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Northwestern Bank Steps Up With Marching Band Scholarships for UW-Eau Claire Students

RELEASED: Nov. 16, 2005

Blugold Marching Band
Blugold Marching Band performed during the Homecoming halftime show. Photo by Rick Mickelson, LTS

EAU CLAIRE — A $25,000 endowed scholarship fund for the Blugold Marching Band has been established with the University of Wisconsin-Eau Claire Foundation by Northwestern Bank in Chippewa Falls.

The endowment will generate $1,000 annually for scholarships to UW-Eau Claire marching band students.

The scholarships will be awarded to students who are active in the UW-Eau Claire Blugold Marching Band and enrolled for the next academic year. Applicants also must be involved in working with high school or middle school band programs in the Chippewa Valley.

The scholarships are the result of the October bus crash involving the Chippewa Falls High School Marching Band and UW-Eau Claire marching band students and alumni.

Five people were killed in the crash, including the high school's marching band director and UW-Eau Claire alumnus Douglas Greenhalgh; his wife Therese Greenhalgh and granddaughter Morgan Greenhalgh; the bus driver, Paul Rasmus; and UW-Eau Claire music education student Branden Atherton. Several other people were injured including UW-Eau Claire students and the children of former or current Northwestern Bank employees.

Jerry Jacobson, president of Northwestern Bank, said the Northwestern Bank Band Scholarships honor the memory of those lost and the commitment to marching band by all those who were on the bus.

"Our scholarships recognize UW-Eau Claire students who are committed to the Blugold Marching Band and who also reach out as volunteers and staff members to support and encourage high school and middle school marching band programs to reach their greatest potential," said Jacobson, a lifelong resident of Chippewa Falls and a graduate of Chippewa Falls High School and UW-Eau Claire.

On behalf of the Northwestern Bank board of directors, Jacobson, who is a new member of the UW-Eau Claire Foundation board and a recent recipient of the university's Lifetime Achievement Award, worked with Heidi Fisher, director of annual giving and major gifts officer for the UW-Eau Claire Foundation, to set up the endowed scholarships.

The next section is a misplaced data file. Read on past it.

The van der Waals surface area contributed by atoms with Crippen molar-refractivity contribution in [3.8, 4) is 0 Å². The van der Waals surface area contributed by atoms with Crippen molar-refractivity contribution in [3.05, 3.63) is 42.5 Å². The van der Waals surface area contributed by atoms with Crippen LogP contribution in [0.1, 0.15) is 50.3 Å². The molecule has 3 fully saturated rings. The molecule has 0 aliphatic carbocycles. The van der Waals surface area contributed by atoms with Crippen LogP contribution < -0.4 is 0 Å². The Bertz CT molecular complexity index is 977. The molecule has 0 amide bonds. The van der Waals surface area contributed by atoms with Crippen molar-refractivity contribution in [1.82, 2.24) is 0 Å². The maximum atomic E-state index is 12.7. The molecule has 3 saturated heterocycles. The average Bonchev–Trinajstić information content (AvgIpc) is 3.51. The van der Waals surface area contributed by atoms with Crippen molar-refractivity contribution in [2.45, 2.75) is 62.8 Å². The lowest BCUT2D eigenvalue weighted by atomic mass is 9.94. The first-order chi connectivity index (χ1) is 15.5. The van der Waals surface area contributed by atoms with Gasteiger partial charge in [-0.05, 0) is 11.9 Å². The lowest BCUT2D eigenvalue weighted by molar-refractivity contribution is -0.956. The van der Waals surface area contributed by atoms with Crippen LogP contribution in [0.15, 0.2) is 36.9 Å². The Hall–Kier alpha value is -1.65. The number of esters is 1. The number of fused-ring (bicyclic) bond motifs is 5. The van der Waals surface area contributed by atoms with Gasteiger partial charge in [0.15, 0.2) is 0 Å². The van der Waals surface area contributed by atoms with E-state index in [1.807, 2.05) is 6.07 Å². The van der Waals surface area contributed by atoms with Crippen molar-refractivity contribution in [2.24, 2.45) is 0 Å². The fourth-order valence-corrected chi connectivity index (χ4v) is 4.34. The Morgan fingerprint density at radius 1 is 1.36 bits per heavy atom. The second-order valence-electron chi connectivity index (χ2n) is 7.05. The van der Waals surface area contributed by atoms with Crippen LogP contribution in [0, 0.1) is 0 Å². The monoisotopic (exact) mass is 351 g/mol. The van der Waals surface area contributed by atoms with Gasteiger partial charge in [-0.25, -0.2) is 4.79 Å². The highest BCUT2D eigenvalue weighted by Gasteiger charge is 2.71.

"Jerry has a giving heart and is very thoughtful about putting money where it's needed," Fisher said. "He takes action to make a philanthropic difference, personally and on behalf of the bank."

A first generation college graduate, Jacobson believes it's important for businesses and individuals to give back to ensure a college education isn't limited only to those who can afford it. "My wife and I feel if I didn't have a college education, we couldn't have the lifestyle we enjoy today," Jacobson said. "We want to make sure that kind of opportunity is still available."

The scholarships recognize the UW-Eau Claire student contributions that aren't generally known, said Robert Knight, chair of the music and theatre arts department at UW-Eau Claire.

"With the resurgence of the Blugold Marching Band in the last few years, many area high school marching bands use members of the BMB to work with their bands," Knight said. "From feedback that I've gotten, these students are very appreciated by the programs that use them."

Blugold Marching Band Director Randy Dickerson will chair the scholarship selection committee, which will consist of music faculty members and others. A $500 award will be made annually to one student. The remaining $500 will be awarded to one to three recipients with a minimum scholarship award of $150 per student.

"These scholarships give a new legitimacy to our marching band program as it grows," said Dickerson, who joined the faculty in 2000 and has grown the band from 60 to 171 students. "They are a wonderful acknowledgment from the community for our program and our students' work with band programs throughout the Chippewa Valley."

Branden Atherton, who was student teaching at Chippewa Falls High School at the time of the accident, would have been a perfect candidate for the scholarship, Dickerson said.

"He was exactly the kind of person these scholarships are for, as are the other six band students who were on the bus," Dickerson said. "Branden was one of the first students to get involved in the building and leadership aspects of the BMB after I arrived. He was a drum major for two years and a real leader in our program. He and the other BMB students were on that bus because they loved marching band, had fun with it and wanted to share in others' joy."



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